The customs and immigration process is a fundamental part of travelling. As far as the actual experience goes, it’s the luck of the draw – sometimes you will breeze through, at other times you’ll queue for what seems like an age, then go on to face some often intimidating questioning before you’re free to go on your way.
Transiting through customs after your cruise can be made easier though, if you wise up on the do’s and don’ts to take the stress and hassle out of the task at hand.
1. Carry the correct ID
Your passport will be checked when you arrive at a port, so make sure it’s valid and in date, with at least six months before the expiry date (see point 8 for more on this). Before you go, check in good time what other documents you may need. It’s also a good idea to carry a photocopy (or photograph on your phone) of your passport, as well as one other form of photo ID such as a driver’s license.
2. Have the relevant documents to hand, especially if travelling with kids
On a skip-gen trip, travelling with the grand-kids or friends’ kids? You may be asked at the border to prove the relationship between yourself and any children travelling with you, if you do not seem to be the parent, for example if you have a different surname. You can prove this with a birth or adoption certificate showing your relationship with the child, divorce or marriage certificates if you’re the parent but have a different surname from the child, or a letter from the child’s parent giving permission for the child to travel with you and providing contact details, if you’re not the parent.
3. Avoid delays
Avoid delays at customs by switching off your mobile phone or tablet when it’s time to see an officer. You should also take off any hats, headphones and sunglasses, remove your passport from its cover and have it open at the photo page.
4. Tone down the jokes
If you want to get through customs with minimal fuss, save the loud conversations and jokes till later on - draw unnecessary attention to yourself and you might be selected for questioning or even secondary screening.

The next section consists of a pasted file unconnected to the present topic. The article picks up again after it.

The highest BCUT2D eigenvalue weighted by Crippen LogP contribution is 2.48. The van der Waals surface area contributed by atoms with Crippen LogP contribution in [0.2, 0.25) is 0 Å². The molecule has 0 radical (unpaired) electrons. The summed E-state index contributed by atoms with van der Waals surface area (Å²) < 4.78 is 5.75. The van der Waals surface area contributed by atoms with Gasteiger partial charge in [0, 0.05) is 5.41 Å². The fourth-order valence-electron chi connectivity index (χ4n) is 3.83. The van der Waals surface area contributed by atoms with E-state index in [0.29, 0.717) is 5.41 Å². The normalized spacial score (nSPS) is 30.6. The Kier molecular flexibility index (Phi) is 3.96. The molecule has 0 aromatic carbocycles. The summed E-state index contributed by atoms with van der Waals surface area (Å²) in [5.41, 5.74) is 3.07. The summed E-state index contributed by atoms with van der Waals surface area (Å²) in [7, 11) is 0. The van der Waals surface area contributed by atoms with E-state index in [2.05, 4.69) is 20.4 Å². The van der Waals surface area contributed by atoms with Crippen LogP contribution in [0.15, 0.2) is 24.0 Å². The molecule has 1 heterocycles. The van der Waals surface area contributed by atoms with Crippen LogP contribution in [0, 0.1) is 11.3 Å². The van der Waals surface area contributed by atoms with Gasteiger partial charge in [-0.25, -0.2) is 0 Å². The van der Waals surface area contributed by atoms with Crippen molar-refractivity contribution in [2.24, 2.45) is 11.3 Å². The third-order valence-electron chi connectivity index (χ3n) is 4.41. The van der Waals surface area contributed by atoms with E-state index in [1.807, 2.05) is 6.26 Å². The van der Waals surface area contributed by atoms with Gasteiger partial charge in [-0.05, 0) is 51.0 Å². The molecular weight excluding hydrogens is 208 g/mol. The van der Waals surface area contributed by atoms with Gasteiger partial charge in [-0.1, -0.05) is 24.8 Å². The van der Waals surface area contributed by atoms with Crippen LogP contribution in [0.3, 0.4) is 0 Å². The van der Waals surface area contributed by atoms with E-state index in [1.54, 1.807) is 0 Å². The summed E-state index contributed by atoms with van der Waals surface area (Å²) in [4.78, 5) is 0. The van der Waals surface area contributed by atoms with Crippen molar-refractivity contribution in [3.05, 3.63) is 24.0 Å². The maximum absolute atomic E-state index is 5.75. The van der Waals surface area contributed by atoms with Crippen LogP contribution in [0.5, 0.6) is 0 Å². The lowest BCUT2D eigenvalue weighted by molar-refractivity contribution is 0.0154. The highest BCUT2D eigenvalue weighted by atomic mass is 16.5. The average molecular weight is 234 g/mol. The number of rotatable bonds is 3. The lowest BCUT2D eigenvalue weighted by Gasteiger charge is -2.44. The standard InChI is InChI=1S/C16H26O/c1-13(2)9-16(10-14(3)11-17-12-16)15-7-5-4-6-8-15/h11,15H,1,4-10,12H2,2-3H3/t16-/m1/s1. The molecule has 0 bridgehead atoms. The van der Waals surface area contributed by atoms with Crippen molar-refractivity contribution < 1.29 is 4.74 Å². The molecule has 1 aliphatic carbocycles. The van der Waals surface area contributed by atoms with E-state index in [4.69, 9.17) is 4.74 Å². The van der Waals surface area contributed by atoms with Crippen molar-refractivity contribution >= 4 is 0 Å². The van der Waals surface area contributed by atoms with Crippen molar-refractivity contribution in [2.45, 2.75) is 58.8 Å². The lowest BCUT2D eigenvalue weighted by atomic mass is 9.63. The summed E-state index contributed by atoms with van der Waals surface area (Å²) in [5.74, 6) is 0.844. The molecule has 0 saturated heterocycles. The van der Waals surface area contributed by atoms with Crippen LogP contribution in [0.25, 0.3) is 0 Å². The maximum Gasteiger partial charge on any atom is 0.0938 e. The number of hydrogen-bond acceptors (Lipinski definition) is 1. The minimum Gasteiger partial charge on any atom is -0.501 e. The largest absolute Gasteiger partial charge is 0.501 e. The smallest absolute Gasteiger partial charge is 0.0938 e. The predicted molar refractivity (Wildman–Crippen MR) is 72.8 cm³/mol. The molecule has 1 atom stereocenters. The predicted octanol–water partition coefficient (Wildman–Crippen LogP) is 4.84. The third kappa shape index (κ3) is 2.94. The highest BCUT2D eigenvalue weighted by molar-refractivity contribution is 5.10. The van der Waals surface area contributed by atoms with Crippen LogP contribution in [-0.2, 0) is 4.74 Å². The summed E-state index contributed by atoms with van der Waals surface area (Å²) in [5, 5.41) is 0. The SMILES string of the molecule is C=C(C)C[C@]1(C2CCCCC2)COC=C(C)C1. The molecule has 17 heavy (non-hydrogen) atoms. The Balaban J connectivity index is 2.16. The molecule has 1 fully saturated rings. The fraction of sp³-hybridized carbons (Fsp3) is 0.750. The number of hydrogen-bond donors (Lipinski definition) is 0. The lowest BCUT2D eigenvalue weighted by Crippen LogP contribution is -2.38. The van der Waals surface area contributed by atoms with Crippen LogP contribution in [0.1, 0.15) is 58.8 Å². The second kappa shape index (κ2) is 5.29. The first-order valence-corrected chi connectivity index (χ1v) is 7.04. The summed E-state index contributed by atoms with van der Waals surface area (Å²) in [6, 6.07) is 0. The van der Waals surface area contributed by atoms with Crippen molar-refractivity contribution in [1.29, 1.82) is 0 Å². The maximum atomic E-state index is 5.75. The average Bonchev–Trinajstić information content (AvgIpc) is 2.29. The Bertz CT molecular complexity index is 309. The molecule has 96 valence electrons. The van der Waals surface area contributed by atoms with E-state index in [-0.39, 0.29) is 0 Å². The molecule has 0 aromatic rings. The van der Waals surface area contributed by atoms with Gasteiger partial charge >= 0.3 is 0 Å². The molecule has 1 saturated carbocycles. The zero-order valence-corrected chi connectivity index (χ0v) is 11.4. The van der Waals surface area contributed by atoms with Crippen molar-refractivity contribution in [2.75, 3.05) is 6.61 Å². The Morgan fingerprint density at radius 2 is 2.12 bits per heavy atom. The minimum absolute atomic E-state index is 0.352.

5. Do your research
Don’t just assume you’re entitled to enter another country when you step off the ship -- check whether you’ll need a visa such as an ESTA if you’re ending your cruise on American soil. Don’t wait until the last minute to get this sorted.
6. Don't forget to declare
Returning to the UK? There are restrictions or bans on bringing some food products such as fish, eggs and honey, some fruits and vegetables as well as live plants, traditional medicines and products of animal origins. Other countries have their own rules so do your research and if in doubt, declare it.
7. Think twice before bringing in dodgy digital content
If you are selected for further investigation at an overseas port, be aware that some countries (especially predominantly Muslim ones) can confiscate phones, laptops and other devices without a warrant. While it's unlikely to happen to most cruise travellers, know that the possibility exists and take steps to protect your privacy.
8. Prepare your passport -- especially in the light of Brexit
Before you go anywhere, you’ll need to check the date your passport expires. Act now so you can travel as planned. If we leave the EU without a deal, the UK Government recommends that you have six months left on your passport on the date of your arrival in an EU country. Note that the six months on your passport is only required if you are travelling after the date the UK leaves the EU.
You should also check when your passport was renewed. If you renewed a 10-year adult passport before it expired, extra months may have been added to your passport's expiry date. These extra months over 10 years will not count towards a six months that must be remaining. You can renew your passport online or by going to a Post Office with a Check and Send service.